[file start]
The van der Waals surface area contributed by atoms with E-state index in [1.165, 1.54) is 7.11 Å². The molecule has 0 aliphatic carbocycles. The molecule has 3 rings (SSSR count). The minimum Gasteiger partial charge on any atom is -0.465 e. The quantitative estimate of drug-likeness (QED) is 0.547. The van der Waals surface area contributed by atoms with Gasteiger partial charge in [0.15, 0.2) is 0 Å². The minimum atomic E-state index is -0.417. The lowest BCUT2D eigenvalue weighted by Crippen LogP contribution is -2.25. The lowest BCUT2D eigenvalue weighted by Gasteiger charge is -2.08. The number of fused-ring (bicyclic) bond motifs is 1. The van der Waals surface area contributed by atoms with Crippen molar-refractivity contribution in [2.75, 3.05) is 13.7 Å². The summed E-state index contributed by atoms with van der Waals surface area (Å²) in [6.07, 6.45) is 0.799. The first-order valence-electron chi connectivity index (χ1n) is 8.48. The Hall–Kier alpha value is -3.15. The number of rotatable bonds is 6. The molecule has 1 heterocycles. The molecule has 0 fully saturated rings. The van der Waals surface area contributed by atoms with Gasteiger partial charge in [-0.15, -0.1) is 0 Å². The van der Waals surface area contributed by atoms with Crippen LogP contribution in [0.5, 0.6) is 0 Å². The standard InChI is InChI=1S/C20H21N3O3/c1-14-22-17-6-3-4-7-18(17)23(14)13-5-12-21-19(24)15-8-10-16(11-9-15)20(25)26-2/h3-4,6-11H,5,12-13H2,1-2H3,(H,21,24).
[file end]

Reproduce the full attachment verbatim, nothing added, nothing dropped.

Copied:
The van der Waals surface area contributed by atoms with E-state index in [1.165, 1.54) is 7.11 Å². The molecule has 0 aliphatic carbocycles. The molecule has 3 rings (SSSR count). The minimum Gasteiger partial charge on any atom is -0.465 e. The quantitative estimate of drug-likeness (QED) is 0.547. The van der Waals surface area contributed by atoms with Gasteiger partial charge in [0.15, 0.2) is 0 Å². The minimum atomic E-state index is -0.417. The lowest BCUT2D eigenvalue weighted by Crippen LogP contribution is -2.25. The lowest BCUT2D eigenvalue weighted by Gasteiger charge is -2.08. The number of fused-ring (bicyclic) bond motifs is 1. The van der Waals surface area contributed by atoms with Crippen molar-refractivity contribution in [2.75, 3.05) is 13.7 Å². The summed E-state index contributed by atoms with van der Waals surface area (Å²) in [6.07, 6.45) is 0.799. The first-order valence-electron chi connectivity index (χ1n) is 8.48. The Hall–Kier alpha value is -3.15. The number of rotatable bonds is 6. The molecule has 1 heterocycles. The molecule has 0 fully saturated rings. The van der Waals surface area contributed by atoms with Gasteiger partial charge in [-0.15, -0.1) is 0 Å². The van der Waals surface area contributed by atoms with Crippen LogP contribution in [0.5, 0.6) is 0 Å². The standard InChI is InChI=1S/C20H21N3O3/c1-14-22-17-6-3-4-7-18(17)23(14)13-5-12-21-19(24)15-8-10-16(11-9-15)20(25)26-2/h3-4,6-11H,5,12-13H2,1-2H3,(H,21,24).